Millions of people in the tropics depend on coconuts for food, raw materials and livelihood. Coconuts are also a high value commercial crop. But like any crop, coconuts are at risk of drought and other prolonged events. By using climate science and better agricultural forecast models, the International Research Institute for Climate and Society (IRI) has helped increase the resilience of coconut plantations to climate variability in one of the world's major producers, Sri Lanka.

"Coconut cultivation sustains the livelihood of large numbers in the tropics and is the most important crop for food security after rice in Sri Lanka," says IRI scientist Lareef Zubair.

"Coconut is quite different from short-season cereal and pulse crops that we've worked with," says IRI research scientist James Hansen. "We initially thought our ability to forecast rainfall would be the most important factor in forecasting coconut yields months before harvest. Instead, we learned that the history of weather as far as two years before harvest provides quite a bit of information about future yields."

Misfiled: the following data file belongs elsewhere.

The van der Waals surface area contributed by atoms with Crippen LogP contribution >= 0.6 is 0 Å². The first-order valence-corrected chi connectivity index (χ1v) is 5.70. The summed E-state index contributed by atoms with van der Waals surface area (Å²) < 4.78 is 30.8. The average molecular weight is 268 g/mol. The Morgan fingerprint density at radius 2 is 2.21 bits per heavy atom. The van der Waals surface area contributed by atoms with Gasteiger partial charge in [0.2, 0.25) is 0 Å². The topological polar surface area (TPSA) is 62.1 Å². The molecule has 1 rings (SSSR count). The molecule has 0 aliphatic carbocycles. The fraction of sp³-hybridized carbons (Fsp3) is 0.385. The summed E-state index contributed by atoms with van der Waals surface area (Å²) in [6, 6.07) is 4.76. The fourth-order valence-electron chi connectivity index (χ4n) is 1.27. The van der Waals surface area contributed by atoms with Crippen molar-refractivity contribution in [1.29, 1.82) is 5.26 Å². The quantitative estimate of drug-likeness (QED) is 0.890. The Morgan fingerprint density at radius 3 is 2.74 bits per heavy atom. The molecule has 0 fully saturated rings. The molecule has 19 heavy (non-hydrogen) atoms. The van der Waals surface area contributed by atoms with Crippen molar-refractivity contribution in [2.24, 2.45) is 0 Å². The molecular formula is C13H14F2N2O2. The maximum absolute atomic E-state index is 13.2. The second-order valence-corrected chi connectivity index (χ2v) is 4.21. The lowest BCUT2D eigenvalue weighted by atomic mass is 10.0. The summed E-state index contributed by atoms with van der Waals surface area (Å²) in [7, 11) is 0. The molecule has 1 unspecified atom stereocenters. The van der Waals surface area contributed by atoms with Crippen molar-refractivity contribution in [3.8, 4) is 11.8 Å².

Simply by monitoring rainfall during a dry season, growers are able to predict future yields up to 15 months in advance with good skill. If there's too little rainfall, then they can make management decisions, such as irrigating or increasing fertilizer use, to try to mitigate the impacts on yield.

Read more at: Spotlight: Climate and Coconuts (30 March 2009)

How will climate change affect global food security? Join us in London in October to find out.
CABI global summit: food security in a climate of change, Royal Garden Hotel, London, UK, 19-21 October 2009.

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